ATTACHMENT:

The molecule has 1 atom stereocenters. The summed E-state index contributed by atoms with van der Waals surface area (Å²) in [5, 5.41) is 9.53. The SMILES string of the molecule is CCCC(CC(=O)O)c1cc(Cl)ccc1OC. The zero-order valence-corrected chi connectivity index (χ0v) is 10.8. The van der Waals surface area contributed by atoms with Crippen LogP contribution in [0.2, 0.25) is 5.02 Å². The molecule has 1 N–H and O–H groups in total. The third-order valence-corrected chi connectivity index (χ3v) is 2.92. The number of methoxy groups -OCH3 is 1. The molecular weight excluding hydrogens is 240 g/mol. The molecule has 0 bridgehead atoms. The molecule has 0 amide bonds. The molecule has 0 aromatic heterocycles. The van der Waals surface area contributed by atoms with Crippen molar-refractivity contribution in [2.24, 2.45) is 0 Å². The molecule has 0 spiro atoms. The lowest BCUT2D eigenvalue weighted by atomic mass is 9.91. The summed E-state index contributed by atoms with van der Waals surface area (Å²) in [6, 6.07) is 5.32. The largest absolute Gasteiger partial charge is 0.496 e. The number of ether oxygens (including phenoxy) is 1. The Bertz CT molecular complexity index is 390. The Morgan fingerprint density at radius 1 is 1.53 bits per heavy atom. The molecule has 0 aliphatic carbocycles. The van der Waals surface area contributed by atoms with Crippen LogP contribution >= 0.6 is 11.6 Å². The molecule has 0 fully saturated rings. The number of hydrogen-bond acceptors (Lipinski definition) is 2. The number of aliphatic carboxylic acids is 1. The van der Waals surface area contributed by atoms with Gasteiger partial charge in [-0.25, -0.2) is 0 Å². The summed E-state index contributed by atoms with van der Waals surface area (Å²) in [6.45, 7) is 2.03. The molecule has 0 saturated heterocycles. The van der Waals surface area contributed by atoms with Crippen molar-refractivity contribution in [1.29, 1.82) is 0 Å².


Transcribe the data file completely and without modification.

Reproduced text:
The molecule has 1 atom stereocenters. The summed E-state index contributed by atoms with van der Waals surface area (Å²) in [5, 5.41) is 9.53. The SMILES string of the molecule is CCCC(CC(=O)O)c1cc(Cl)ccc1OC. The zero-order valence-corrected chi connectivity index (χ0v) is 10.8. The van der Waals surface area contributed by atoms with Crippen LogP contribution in [0.2, 0.25) is 5.02 Å². The molecule has 1 N–H and O–H groups in total. The third-order valence-corrected chi connectivity index (χ3v) is 2.92. The number of methoxy groups -OCH3 is 1. The molecular weight excluding hydrogens is 240 g/mol. The molecule has 0 bridgehead atoms. The molecule has 0 amide bonds. The molecule has 0 aromatic heterocycles. The van der Waals surface area contributed by atoms with Crippen molar-refractivity contribution in [2.24, 2.45) is 0 Å². The molecule has 0 spiro atoms. The lowest BCUT2D eigenvalue weighted by atomic mass is 9.91. The summed E-state index contributed by atoms with van der Waals surface area (Å²) in [6, 6.07) is 5.32. The largest absolute Gasteiger partial charge is 0.496 e. The number of ether oxygens (including phenoxy) is 1. The Bertz CT molecular complexity index is 390. The Morgan fingerprint density at radius 1 is 1.53 bits per heavy atom. The molecule has 0 aliphatic carbocycles. The van der Waals surface area contributed by atoms with Crippen LogP contribution >= 0.6 is 11.6 Å². The molecule has 0 fully saturated rings. The number of hydrogen-bond acceptors (Lipinski definition) is 2. The number of aliphatic carboxylic acids is 1. The van der Waals surface area contributed by atoms with Gasteiger partial charge in [-0.25, -0.2) is 0 Å². The summed E-state index contributed by atoms with van der Waals surface area (Å²) in [6.45, 7) is 2.03. The molecule has 0 saturated heterocycles. The van der Waals surface area contributed by atoms with Crippen molar-refractivity contribution in [1.29, 1.82) is 0 Å².